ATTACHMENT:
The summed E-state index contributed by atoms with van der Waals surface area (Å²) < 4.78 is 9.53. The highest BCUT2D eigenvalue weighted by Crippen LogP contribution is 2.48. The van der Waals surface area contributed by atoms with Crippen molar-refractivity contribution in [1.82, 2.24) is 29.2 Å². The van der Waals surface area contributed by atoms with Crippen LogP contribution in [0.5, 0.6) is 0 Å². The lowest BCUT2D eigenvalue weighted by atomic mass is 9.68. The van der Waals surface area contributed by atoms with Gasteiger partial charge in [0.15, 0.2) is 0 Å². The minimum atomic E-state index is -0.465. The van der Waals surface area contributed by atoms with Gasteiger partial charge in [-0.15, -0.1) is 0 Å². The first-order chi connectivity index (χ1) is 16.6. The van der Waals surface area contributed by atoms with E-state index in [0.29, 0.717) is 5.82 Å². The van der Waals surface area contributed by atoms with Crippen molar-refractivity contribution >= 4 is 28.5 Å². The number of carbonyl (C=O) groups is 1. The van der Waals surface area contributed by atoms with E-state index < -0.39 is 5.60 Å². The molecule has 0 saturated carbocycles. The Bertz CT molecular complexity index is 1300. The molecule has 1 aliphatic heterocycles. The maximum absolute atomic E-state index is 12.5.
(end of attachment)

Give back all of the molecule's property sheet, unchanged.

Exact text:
The summed E-state index contributed by atoms with van der Waals surface area (Å²) < 4.78 is 9.53. The highest BCUT2D eigenvalue weighted by Crippen LogP contribution is 2.48. The van der Waals surface area contributed by atoms with Crippen molar-refractivity contribution in [1.82, 2.24) is 29.2 Å². The van der Waals surface area contributed by atoms with Crippen LogP contribution in [0.5, 0.6) is 0 Å². The lowest BCUT2D eigenvalue weighted by atomic mass is 9.68. The van der Waals surface area contributed by atoms with Gasteiger partial charge in [0.15, 0.2) is 0 Å². The minimum atomic E-state index is -0.465. The van der Waals surface area contributed by atoms with Gasteiger partial charge in [-0.15, -0.1) is 0 Å². The first-order chi connectivity index (χ1) is 16.6. The van der Waals surface area contributed by atoms with E-state index in [0.29, 0.717) is 5.82 Å². The van der Waals surface area contributed by atoms with Crippen molar-refractivity contribution >= 4 is 28.5 Å². The number of carbonyl (C=O) groups is 1. The van der Waals surface area contributed by atoms with E-state index < -0.39 is 5.60 Å². The molecule has 0 saturated carbocycles. The Bertz CT molecular complexity index is 1300. The molecule has 1 aliphatic heterocycles. The maximum absolute atomic E-state index is 12.5.